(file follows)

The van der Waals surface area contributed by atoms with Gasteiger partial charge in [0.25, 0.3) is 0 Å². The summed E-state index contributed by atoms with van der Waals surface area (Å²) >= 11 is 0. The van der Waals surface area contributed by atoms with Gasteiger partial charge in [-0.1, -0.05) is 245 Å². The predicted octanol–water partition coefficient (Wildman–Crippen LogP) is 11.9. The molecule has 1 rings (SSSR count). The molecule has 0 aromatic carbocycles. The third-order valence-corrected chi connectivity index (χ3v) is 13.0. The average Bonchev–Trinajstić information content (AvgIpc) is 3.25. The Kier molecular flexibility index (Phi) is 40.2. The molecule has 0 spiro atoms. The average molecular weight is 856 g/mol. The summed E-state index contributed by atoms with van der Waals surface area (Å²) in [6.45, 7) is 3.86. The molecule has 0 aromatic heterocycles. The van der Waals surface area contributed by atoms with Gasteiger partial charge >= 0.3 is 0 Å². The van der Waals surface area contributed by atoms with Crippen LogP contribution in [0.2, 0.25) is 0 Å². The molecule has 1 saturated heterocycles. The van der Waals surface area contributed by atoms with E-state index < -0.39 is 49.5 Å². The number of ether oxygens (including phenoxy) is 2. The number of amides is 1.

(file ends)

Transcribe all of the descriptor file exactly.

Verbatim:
The van der Waals surface area contributed by atoms with Gasteiger partial charge in [0.25, 0.3) is 0 Å². The summed E-state index contributed by atoms with van der Waals surface area (Å²) >= 11 is 0. The van der Waals surface area contributed by atoms with Gasteiger partial charge in [-0.1, -0.05) is 245 Å². The predicted octanol–water partition coefficient (Wildman–Crippen LogP) is 11.9. The molecule has 1 rings (SSSR count). The molecule has 0 aromatic carbocycles. The third-order valence-corrected chi connectivity index (χ3v) is 13.0. The average Bonchev–Trinajstić information content (AvgIpc) is 3.25. The Kier molecular flexibility index (Phi) is 40.2. The molecule has 0 spiro atoms. The average molecular weight is 856 g/mol. The summed E-state index contributed by atoms with van der Waals surface area (Å²) in [6.45, 7) is 3.86. The molecule has 0 aromatic heterocycles. The van der Waals surface area contributed by atoms with Gasteiger partial charge >= 0.3 is 0 Å². The van der Waals surface area contributed by atoms with Crippen LogP contribution in [0.2, 0.25) is 0 Å². The molecule has 1 saturated heterocycles. The van der Waals surface area contributed by atoms with E-state index < -0.39 is 49.5 Å². The number of ether oxygens (including phenoxy) is 2. The number of amides is 1.